While at the holiday party, think before you drink–and, drink water in between each cocktail. This will help fill you up and cushion the blow of a potential hangover.

Get moving.

Yes, you have a lot to get done. But news flash, taking time to exercise may actually energize you to get more accomplished.

If you must go shopping during your lunch break, take the full hour and walk some laps around the mall, or take a few flights of stairs each time you need to hit the restroom.

Work in a little movement in here and there, and feel some big spikes in your energy level.

Create white space.

Jeff Weiner, the CEO of LinkedIn, wrote a really great blog post on the importance of scheduling nothing. “Use that buffer time to think big, catch up on the latest industry news, get out from under that pile of unread emails, or just take a walk,” he said.

Creating white space on your calendar for yourself is a way to seize your day back, rather than let it be beholden to to-do lists, emails, and phone calls.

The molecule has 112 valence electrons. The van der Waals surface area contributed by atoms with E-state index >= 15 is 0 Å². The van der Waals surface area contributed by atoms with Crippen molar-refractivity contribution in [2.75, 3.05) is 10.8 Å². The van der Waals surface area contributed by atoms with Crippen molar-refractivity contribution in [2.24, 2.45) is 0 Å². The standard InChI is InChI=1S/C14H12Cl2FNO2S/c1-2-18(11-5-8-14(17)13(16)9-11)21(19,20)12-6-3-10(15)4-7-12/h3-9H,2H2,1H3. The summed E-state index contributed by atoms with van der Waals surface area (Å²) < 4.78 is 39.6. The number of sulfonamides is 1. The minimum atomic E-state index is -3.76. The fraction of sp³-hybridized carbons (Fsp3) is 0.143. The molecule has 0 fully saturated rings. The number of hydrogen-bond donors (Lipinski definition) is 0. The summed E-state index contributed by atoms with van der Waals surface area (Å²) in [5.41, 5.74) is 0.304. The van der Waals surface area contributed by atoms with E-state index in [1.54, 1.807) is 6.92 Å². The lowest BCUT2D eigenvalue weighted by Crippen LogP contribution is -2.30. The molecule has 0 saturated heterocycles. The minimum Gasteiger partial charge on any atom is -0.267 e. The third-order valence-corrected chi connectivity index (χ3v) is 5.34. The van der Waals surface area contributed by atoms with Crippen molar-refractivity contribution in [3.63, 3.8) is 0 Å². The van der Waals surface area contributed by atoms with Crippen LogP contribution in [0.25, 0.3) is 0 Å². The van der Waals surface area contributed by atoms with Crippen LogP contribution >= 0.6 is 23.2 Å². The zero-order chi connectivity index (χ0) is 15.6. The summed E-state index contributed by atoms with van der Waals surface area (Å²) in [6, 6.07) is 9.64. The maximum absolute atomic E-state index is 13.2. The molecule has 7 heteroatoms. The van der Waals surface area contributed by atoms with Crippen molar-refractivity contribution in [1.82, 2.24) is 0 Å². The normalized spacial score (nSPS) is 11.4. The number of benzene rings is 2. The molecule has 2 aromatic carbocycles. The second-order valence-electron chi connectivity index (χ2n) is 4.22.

This time of year, use that time to reflect on the past and what you’d like to accomplish in 2018. This will help you prepare for those end-of-year performance reviews lurking around the corner.

Resist the frenzy.

People are in a rush more this time of year than ever. The hot topic of conversation is how everyone doesn’t have time to have a conversation because they are so busy.

Don’t buy the hype. Buck it. Slow down and prioritize. Look at everything you have to get done and aim to get rid of 20 percent of it by delegating, pushing it off to next year, or simply not doing it at all. You may be surprised by how rewarding that feels.

Create a helpful culture.

If you feel like you’re drowning, chances are your team feels that way, too. Talk to them about how you recognize that everyone has a lot on their plate and tell them to speak up if they need help.

Emphasize the importance of leaning on one another, and the art and magic of true collaboration.